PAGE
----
Townsend’s Solitaire Wing Patches

Townsend’s solitaires (Myadestes townsendi) are long, slender members of the thrush family that are usually seen on the highest available perches. Although these dull grey birds are conspicuous and often sit immobile for long periods, I find them difficult to photograph because their perches are often too far away for my old 200 mm lens.

One cold October morning I was sitting next to Ash Creek (Lassen County CA) watching an area where birds often come to drink in the morning. Even though the ground was still frosty and the sun was barely peeking over the ridge behind my back, the solitaires came to “bathe” and drink in the icy water. I was close enough to finally get pictures that showed the solitaires’ white eye rings and buffy-orange wing patches clearly. When wandering around outdoors I love the fact that I never know what might appear – be it flora or fauna.

Additional information about Townsend’s solitaires can be found in two of my previous posts: “Townsend’s Solitaire” and “Finally, a Solitaire“.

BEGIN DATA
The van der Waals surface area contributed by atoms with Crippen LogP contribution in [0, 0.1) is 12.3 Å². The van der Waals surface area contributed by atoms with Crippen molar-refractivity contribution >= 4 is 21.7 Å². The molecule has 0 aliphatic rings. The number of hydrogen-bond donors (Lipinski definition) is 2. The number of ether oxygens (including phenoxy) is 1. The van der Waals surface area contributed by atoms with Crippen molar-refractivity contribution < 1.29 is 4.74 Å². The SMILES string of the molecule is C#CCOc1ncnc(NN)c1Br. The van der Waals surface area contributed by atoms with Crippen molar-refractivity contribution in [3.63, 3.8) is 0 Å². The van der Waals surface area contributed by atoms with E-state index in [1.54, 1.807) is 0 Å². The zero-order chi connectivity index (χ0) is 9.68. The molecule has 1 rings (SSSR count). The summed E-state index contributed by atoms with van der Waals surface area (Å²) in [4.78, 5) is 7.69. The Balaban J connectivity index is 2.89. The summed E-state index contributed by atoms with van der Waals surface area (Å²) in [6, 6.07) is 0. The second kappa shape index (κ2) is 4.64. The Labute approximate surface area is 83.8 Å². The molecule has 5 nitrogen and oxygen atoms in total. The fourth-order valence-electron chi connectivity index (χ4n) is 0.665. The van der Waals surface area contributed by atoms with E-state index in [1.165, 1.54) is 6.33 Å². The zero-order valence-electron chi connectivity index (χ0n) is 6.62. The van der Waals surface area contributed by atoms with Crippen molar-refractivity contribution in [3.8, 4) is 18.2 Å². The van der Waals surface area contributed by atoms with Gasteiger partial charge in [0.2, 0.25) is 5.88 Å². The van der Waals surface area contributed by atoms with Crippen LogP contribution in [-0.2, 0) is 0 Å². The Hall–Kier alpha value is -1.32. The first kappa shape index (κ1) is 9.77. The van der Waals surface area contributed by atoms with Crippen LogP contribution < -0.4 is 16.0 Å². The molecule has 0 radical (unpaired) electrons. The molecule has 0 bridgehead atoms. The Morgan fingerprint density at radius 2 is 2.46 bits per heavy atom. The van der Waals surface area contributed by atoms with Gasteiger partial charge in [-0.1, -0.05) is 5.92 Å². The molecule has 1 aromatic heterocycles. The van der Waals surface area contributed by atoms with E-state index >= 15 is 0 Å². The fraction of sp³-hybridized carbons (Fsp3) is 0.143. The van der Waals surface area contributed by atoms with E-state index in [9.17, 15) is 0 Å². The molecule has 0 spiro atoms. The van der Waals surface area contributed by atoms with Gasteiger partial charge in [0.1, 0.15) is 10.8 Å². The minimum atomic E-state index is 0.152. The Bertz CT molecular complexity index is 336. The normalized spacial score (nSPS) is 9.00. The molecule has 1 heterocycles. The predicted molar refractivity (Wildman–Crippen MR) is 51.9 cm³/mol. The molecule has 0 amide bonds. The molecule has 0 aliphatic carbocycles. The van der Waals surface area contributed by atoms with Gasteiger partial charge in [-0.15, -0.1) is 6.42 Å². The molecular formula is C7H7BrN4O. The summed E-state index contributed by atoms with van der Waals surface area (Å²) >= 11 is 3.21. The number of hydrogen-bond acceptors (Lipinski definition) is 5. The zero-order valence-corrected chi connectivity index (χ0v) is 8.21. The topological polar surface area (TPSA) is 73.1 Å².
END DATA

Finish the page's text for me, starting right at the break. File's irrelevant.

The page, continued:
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2 Responses to Townsend’s Solitaire Wing Patches

  1. These birds became a sort of celebrity during our field season this year – it was a big deal whenever we saw one, and much discussed. From the others’ reports I expected a nondescript, dull grey bird, and when I finally saw one I was stunned at how pretty they are.

    • gingkochris says:

      At a distance they are dull grey birds – but up close their true “colors” are visible. Townsend’s solitaires are our constant winter companions, much more conspicuous once all the summer migrants have departed.

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